In residential real estate transactions, home inspections are unheard of a few years ago. Instead of a home inspection, buyers simply relied on the representations of real estate agent of the seller and the buyers own impressions of the home. Today, the process is different. Most real estate purchase contracts are given the buyers reasonably broad rights for one or more professional inspections of the house before the purchasing process complete. It comes with the challenge of hiring the competent and diligent inspectors. Finding the right person is not easy. This is because in most states, with a flashlight and an official looking checklist anyone set up a shop as a home inspector.
- License: In some states, a house inspector license is must. They have to show it to clients when they ask. Some states the license is not regulated. Look for a licensed home inspector as those are recommended by the government. If you have any doubts about the license of that inspector, just check in your state government website for the details.
- Qualification: Ask open ended, and straight questions about the inspector’s experience and training as it relates to home inspections. The home inspector should have undergone training in building maintenance standards, and construction. In home inspection business, they need to have a track record. Based on the age and location of the house, you need to hire an inspector who is qualified to deal with lead based paint, asbestos or other potentially hazardous substances. You may also need to hire a structural engineer or geologist.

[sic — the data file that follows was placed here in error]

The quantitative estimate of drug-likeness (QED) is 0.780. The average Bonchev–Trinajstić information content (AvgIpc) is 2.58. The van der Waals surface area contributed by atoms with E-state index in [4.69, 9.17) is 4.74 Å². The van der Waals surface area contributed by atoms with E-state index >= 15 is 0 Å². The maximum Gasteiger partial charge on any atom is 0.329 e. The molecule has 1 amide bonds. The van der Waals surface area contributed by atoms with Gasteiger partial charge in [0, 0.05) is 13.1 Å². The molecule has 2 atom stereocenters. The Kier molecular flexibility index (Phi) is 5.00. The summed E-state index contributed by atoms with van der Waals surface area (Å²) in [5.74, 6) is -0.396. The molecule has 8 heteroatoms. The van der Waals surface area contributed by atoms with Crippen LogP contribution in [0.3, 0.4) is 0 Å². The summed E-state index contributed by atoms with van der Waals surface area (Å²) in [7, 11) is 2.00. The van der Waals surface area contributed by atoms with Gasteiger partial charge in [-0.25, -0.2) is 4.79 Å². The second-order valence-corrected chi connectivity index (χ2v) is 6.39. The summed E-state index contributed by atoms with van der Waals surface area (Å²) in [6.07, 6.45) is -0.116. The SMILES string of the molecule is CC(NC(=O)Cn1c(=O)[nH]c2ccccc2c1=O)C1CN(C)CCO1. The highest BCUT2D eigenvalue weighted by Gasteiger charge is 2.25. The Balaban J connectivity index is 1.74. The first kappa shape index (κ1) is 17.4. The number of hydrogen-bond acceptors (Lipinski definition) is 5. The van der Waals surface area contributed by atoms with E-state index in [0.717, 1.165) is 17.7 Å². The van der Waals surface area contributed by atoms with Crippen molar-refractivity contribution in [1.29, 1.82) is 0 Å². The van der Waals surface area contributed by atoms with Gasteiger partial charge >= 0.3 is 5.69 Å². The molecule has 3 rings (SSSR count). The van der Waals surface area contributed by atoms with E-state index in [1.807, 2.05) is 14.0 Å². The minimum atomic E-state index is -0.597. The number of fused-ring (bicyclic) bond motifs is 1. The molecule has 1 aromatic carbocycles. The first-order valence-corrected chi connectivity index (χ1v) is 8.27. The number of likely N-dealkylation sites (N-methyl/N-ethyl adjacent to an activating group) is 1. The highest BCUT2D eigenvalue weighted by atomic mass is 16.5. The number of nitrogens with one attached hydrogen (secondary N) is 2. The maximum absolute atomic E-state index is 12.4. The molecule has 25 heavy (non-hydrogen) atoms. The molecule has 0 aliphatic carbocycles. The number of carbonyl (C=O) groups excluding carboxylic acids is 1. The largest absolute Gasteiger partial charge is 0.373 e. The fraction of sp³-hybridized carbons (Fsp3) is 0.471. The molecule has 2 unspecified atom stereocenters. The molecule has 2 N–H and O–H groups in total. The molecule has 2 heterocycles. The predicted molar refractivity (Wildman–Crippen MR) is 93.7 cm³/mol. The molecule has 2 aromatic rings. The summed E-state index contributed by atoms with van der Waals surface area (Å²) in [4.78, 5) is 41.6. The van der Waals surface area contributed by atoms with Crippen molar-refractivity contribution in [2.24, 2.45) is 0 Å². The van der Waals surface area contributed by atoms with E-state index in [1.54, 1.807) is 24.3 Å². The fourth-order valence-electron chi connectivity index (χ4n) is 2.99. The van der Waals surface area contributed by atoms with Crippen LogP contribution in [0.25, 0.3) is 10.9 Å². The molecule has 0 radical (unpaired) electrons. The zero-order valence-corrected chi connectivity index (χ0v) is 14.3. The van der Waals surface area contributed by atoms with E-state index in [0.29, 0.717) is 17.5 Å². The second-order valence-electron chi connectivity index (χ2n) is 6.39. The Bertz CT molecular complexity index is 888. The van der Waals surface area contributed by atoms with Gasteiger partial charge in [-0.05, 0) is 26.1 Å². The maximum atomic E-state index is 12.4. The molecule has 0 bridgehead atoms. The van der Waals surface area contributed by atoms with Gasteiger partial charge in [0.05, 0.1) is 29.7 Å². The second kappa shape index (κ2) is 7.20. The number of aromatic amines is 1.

- Ask for sample report: Ask the inspector to provide a sample inspection report or checklist. Check the report, whether the information explained and presented in the report is clear and complete, whether the report highlights any problem that are potential hazard.
- Knowledge of the building code: Ask the inspector whether they understand the state’s building code. It is generally changing. Old houses have old code and the new houses are applicable for the new code.
- Memberships: Many good inspectors do not belong to a state or a national association of home inspectors even though all else is fine. If the inspector has an association membership, it is a plus. This is because these groups provide their members with certification programs and training. These will have up to date information about inspection standards and industry practices.
- References: Check for references about the inspector. Directly ask him at least three recent clients for reference or try within your known group or check in the better business bureau for any complaints against the inspector.
Even the most experienced inspector may commit mistakes while they are inspecting, because they are also human beings. Ask them what the company policy is in such cases.